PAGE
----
Poison Prevention Week

March 22, 2021

Hazardous wasteStart Your Spring Cleaning with Household Hazardous Waste

Each year over two million potential poisonings are reported nationwide, with nearly 90% of these occurring inside the home. With spring cleaning season fast approaching, local agencies and Brown County Resource Recovery want you to know about the proper disposal of common household hazardous materials during National Poison Prevention Week, March 21-27.

“People don’t tend to think of things in their homes as poisonous or being a hazardous waste,” said Chris Blan, Resource Recovery Technician. “But most homes have a lot of items that are, in fact, poisonous. Things such as bleach, paints, antifreeze, lawn and garden pesticides, and prescription drugs. That’s why a national week like this is a good opportunity to call attention to the proper storage as well as disposal of these items.” Here are a few of the areas to think about when you’re doing your spring cleaning.

Household Chemicals:

Common household cleaners can pose a serious risk for children and pets. “Most people don’t understand how dangerous cleaning products can be,” explains Brown County Resource Recovery Business Development Manager, Mark Walter. “They should be stored out of the reach of children and pets and they should be disposed of properly. Improper disposal, such as simply tossing them in the trash, can pose a serious threat to your health and the environment.” Brown County Resource Recovery has a Hazardous Material Recovery (HMR) facility that accepts all cleaning products, paint, gasoline, pesticides and other potentially dangerous materials for a small fee.

“Hazardous waste should never be poured down the drain, flushed down the toilet, or poured into storm drains on the street. Doing so can threaten public health, and the environment,” explains Tom Sigmund, Executive Director of NEW Water, the brand of the Green Bay Metropolitan Sewerage District. NEW Water urges residents to “Love Your Pipes” by bringing hazardous chemicals to the Resource Recovery HMR facility. “We’re fortunate in Brown County to have such a convenient way to properly dispose of household hazardous waste,” Sigmund said.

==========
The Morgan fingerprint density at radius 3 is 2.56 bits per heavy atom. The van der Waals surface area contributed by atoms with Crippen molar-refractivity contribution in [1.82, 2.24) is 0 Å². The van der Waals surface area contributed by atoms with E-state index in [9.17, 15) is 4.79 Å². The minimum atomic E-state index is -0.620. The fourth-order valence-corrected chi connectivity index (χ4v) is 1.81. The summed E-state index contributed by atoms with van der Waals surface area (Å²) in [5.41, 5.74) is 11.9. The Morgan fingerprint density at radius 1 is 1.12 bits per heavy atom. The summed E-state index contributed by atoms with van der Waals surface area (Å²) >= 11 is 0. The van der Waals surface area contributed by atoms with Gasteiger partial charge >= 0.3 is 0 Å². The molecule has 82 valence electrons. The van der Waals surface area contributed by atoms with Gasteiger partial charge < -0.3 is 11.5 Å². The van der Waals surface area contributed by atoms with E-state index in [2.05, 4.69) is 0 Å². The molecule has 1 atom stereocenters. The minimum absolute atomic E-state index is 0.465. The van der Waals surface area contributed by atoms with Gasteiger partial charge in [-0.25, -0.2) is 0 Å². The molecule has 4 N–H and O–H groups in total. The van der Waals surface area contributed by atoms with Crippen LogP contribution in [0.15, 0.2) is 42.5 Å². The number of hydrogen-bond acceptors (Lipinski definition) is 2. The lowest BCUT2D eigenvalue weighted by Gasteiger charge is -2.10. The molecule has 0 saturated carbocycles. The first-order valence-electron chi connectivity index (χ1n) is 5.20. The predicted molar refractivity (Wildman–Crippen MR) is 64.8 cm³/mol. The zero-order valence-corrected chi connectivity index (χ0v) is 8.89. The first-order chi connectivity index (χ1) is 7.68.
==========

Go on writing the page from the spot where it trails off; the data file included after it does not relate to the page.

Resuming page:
Medications and Sharps:

Prescription and over-the-counter drugs as well as needles and other sharps should not be thrown away or flushed. While the Brown County HMR facility cannot accept them, there are several locations throughout the county to safely dispose of these objects. “Unwanted medication and needles pose a serious risk to public health,” states Anna Destree, Brown County Public Health Officer. “Getting rid of outdated medications that are stored in household medicine cabinets reduces the chance of prescription drug abuse and the accidental poisoning of children and pets.” Visit the Brown County Public Health website to find a sharps disposal and drug take-back facility near you.

“We hope everyone does the right thing with these hazardous materials,” added Walter. “It only takes a few minutes online to learn more and determine your disposal options.”

For more information about where to take potentially hazardous items, please visit the following websites:

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